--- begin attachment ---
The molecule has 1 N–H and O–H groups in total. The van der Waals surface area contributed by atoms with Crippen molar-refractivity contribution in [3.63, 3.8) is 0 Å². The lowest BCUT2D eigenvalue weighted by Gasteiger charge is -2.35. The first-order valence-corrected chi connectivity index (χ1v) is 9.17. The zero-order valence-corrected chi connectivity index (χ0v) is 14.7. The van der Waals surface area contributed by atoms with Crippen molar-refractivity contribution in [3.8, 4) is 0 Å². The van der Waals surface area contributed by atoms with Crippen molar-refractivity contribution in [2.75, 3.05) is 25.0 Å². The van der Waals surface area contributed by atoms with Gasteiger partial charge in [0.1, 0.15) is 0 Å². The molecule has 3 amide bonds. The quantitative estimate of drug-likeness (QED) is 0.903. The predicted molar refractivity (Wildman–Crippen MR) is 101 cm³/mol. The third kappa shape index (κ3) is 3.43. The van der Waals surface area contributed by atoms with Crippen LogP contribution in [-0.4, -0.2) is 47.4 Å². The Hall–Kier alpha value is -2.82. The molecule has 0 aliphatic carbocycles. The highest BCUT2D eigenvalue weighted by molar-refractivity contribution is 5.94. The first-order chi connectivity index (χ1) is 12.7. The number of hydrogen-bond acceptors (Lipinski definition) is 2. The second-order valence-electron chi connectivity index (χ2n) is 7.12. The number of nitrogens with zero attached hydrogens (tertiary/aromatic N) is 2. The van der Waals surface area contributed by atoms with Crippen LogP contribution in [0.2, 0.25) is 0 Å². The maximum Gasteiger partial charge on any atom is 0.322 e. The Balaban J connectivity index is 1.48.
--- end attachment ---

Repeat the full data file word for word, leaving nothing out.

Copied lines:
The molecule has 1 N–H and O–H groups in total. The van der Waals surface area contributed by atoms with Crippen molar-refractivity contribution in [3.63, 3.8) is 0 Å². The lowest BCUT2D eigenvalue weighted by Gasteiger charge is -2.35. The first-order valence-corrected chi connectivity index (χ1v) is 9.17. The zero-order valence-corrected chi connectivity index (χ0v) is 14.7. The van der Waals surface area contributed by atoms with Crippen molar-refractivity contribution in [3.8, 4) is 0 Å². The van der Waals surface area contributed by atoms with Crippen molar-refractivity contribution in [2.75, 3.05) is 25.0 Å². The van der Waals surface area contributed by atoms with Gasteiger partial charge in [0.1, 0.15) is 0 Å². The molecule has 3 amide bonds. The quantitative estimate of drug-likeness (QED) is 0.903. The predicted molar refractivity (Wildman–Crippen MR) is 101 cm³/mol. The third kappa shape index (κ3) is 3.43. The van der Waals surface area contributed by atoms with Crippen LogP contribution in [-0.4, -0.2) is 47.4 Å². The Hall–Kier alpha value is -2.82. The molecule has 0 aliphatic carbocycles. The highest BCUT2D eigenvalue weighted by molar-refractivity contribution is 5.94. The first-order chi connectivity index (χ1) is 12.7. The number of hydrogen-bond acceptors (Lipinski definition) is 2. The second-order valence-electron chi connectivity index (χ2n) is 7.12. The number of nitrogens with zero attached hydrogens (tertiary/aromatic N) is 2. The van der Waals surface area contributed by atoms with Crippen LogP contribution in [0.2, 0.25) is 0 Å². The maximum Gasteiger partial charge on any atom is 0.322 e. The Balaban J connectivity index is 1.48.